TICKS: Outdoor Enemies or Harmless Arachnids?

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A close up view of a tick (Ixodes), an ectoparasite that lives on the blood of mammals or by hematophagy.
Corbis

While outdoor enthusiasts plan a host of activities this time of year, many live in fear of one tiny arachnid – the tick. According to experts who study these minute creatures, that fear is often unfounded, and there are definite steps to take to avoid coming in contact.

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“This is the time of year when certain areas become tick habitats,” said Glen Scoles, a research entomologist for the Agricultural Research Service of the USDA at the Animal Disease Research Unit in Pullman, WA. “Foresty areas are prone to this, and these days many people choose to live in suburbs close to infested areas. Different parts of the country deal with different types of ticks and diseases related to ticks.”

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In the Western United States where Scoles lives, American dog ticks and Rocky Mountain wood ticks are common, some of which can transmit diseases. The latter even accounts for some cases of tick paralysis, said Scoles. “This is a situation where the tick’s saliva causes a response in humans that leads to paralysis, causing people not to be able to use their legs, and as the paralysis creeps upward it can reach the diaphragm and lead to death. However, if the tick is removed properly, the symptoms disappear.”

In the Eastern United States, ticks are commonly connected to Lyme disease, which in early stages can be treated with antibiotics, but if caught too late can lead to debilitating conditions. Recently, black-legged ticks have been associated with cases of encephalitis in New York state.

The Centers for Disease Control and Prevention (CDC) suggests two highly effective ways to avoid coming in contact with ticks. First, the CDC recommends using products containing permethrin to treat clothing and outdoor gear. Permethrin is a synthetic chemical that works as both an insecticide and insect repellent. Permethrin should never be used directly on the skin. Further, the CDC recommends using a product with 20 percent or more DEET, which is an oil applied to the skin that provides protection against biting insects, including ticks.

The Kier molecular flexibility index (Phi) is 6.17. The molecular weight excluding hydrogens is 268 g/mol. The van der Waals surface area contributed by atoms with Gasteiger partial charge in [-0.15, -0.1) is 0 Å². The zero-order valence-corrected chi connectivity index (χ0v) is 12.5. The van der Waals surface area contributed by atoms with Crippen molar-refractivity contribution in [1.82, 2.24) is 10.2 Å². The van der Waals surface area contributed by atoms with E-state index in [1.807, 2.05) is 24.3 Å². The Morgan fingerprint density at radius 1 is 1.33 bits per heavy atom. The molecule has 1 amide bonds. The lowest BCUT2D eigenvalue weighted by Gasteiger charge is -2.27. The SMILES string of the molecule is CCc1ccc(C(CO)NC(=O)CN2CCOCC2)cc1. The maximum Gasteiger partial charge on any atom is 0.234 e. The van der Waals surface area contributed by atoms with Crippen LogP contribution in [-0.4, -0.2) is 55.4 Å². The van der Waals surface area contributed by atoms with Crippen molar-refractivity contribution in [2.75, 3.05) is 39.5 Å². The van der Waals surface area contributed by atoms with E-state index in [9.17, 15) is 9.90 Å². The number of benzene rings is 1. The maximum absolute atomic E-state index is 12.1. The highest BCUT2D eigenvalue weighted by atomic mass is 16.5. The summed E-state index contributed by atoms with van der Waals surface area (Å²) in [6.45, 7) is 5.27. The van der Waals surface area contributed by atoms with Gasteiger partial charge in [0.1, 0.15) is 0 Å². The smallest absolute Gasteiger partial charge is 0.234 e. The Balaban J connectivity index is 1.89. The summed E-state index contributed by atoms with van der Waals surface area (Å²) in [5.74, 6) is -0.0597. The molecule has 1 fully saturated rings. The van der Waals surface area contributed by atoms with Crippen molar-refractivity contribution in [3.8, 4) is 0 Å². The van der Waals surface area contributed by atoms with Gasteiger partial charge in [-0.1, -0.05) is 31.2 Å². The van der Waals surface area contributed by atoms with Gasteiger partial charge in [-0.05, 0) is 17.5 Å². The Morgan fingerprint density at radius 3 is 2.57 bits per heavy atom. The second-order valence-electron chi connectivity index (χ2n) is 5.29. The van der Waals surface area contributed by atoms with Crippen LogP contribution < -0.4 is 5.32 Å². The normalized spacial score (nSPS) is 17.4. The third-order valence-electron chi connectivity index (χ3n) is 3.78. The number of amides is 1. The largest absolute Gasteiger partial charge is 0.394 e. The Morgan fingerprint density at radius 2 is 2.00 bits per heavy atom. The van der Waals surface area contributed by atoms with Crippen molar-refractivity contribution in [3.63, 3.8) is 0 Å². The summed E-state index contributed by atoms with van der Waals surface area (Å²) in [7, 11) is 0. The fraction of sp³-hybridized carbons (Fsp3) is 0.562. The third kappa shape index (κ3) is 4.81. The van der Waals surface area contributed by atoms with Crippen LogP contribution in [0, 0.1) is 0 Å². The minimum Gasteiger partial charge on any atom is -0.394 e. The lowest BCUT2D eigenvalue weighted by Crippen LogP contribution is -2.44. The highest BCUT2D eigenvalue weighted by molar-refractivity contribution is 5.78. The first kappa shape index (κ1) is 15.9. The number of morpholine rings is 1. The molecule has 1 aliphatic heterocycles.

Permethrin has been in use for decades, and these days is even used to treat military uniforms. The chemical has a history of effectiveness with few side effects or dangers, according to Dr. Kirby C. Stafford III, head of the Department of Entomology at The Connecticut Agricultural Experiment and state entomologist for Connecticut.

“Permethrin was one of the first synthetic insecticides that was discovered and has very low toxicity,” Stafford said. “Today it’s used in a wide variety of products in relation to ticks in two ways; first as an ingredient in clothing-based tick repellents, and second as an insecticide for ground application to control ticks.”

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According to Scoles, who has studied ticks for 17 years, the good news is that the widespread fear and cringing associated with ticks is often much ado about nothing.

“Ticks are a part of the natural biology of the world,” Scoles said. “It is important for people to know that every tick that bites you is not carrying some deadly disease. In fact, there is only a one to two percent chance the tick that bites you is going to transmit anything to you. Sometimes people get swollen lymph nodes or severe itching and swelling at the site of the bite, but the symptoms go away. You do not have to assume that all reactions are due to bacteria.”

Scoles cautions that the important step is to remove the tick within 24 to 48 hours with forceps by grasping it as close to the surface of the skin as possible without squeezing the body or the head, and then pulling straight up and out.

“All of those old wives tales you hear about removing ticks are completely wrong,” he said. You can’t touch it with a hot match or smear it with Vaseline to make it come loose.”

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